Linux

Introduction to Linux files

Post date: April 12, 2005, 16:04 Category: Miscellaneous Views: 2419 Comments
Tutorial quote: This newbie-level Linux tutorial is an introduction to handling files from the Linux command line. It will cover finding files, determining their type, renaming, copying, examining their attributes, reading their contents, and, in the case of binary files, how to get clues to learn something more about them. Further reading will be suggested for editing files since that topic is beyond the scope of this article.
Ubuntu

Recover deleted files from NTFS filesystem from Ubuntu Linux - Ntfsundelete

Post date: October 10, 2010, 05:10 Category: Security Views: 4061 Comments
Tutorial quote: If you have accidentally deleted files from your hard drive, don't panic! You can easily recover deleted files whether you are using a Windows PC (NTFS) or Linux OS. You can undelete files with almost guaranteed success. The most important thing is to act as soon as you realize that the files are lost.
BSD

Network-Attached Storage With FreeNAS

Post date: February 13, 2007, 19:02 Category: Installing Views: 8764 Comments
Tutorial quote: This tutorial shows how you can set up a network-attached storage server with FreeNAS. FreeNAS is based on the FreeBSD operating system and supports CIFS (samba), FTP, NFS, RSYNC, SSH, local user authentication, and software RAID (0, 1, 5). It comes with a powerful web interface and uses very little space on the hard drive - about 32MB.
Linux

Linux Directory Structure

Post date: December 26, 2007, 15:12 Category: Miscellaneous Views: 4317 Comments
Tutorial quote: The directory structure of Linux/other Unix-like systems is very intimidating for the new user, especially if he/she is migrating from Windows. In Windows, almost all programs install their files (all files) in the directory named: `Program Files.’ Such is not the case in Linux. The directory system categorises all installed files. All configuration files are in /etc, all binary files are in /bin or /usr/bin or /usr/local/bin. Here is the entire directory structure along with what they contain.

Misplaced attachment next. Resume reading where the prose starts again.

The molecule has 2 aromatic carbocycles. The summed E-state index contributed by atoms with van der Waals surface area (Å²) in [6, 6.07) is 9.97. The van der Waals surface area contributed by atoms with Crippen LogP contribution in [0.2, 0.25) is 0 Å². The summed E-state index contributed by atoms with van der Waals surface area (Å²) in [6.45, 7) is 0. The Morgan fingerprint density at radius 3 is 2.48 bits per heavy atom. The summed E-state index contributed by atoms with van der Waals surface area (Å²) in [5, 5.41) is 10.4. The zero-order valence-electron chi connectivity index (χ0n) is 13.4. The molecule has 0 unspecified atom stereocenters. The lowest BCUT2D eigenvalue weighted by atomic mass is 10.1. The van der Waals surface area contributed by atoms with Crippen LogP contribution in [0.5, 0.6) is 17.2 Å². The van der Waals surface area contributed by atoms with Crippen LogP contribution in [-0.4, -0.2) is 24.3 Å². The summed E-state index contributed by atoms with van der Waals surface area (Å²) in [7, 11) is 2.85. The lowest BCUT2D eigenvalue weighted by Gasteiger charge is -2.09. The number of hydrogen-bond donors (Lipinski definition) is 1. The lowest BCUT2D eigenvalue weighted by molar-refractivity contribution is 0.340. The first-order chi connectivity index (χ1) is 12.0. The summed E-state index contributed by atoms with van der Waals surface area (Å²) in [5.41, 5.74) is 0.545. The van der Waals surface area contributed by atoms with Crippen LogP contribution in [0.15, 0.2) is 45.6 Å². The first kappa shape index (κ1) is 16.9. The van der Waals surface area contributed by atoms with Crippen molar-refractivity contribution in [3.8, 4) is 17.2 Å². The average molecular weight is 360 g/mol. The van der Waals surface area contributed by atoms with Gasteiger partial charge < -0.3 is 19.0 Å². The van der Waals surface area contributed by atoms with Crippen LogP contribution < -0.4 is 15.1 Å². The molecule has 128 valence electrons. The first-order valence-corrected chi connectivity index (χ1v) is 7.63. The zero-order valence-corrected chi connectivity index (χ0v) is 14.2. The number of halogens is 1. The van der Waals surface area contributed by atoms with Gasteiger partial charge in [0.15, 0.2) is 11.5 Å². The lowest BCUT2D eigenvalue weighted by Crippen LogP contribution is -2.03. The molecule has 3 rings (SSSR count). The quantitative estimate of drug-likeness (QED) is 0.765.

Ubuntu

Creating Backups With luckyBackup On An Ubuntu 9.04 Desktop

Post date: August 20, 2009, 11:08 Category: Desktop Views: 2417 Comments
Tutorial quote: This tutorial explains how to install and use luckyBackup on an Ubuntu 9.04 desktop. luckyBackup is an application for data back-up and synchronization powered by the rsync tool. It is simple to use, fast (transfers over only changes made and not all data), safe (keeps your data safe by checking all declared directories before proceeding in any data manipulation ), reliable and fully customizable.
Debian

Scheduled Backups With Rsyncbackup On Debian Etch

Post date: April 13, 2008, 12:04 Category: Miscellaneous Views: 3150 Comments
Tutorial quote: This document describes how to set up and configure rsyncbackup on Debian Etch. Rsyncbackup is a Perl script that cooperates with rsync. It is easy to configure and able to create scheduled backups (partial and incremental backups).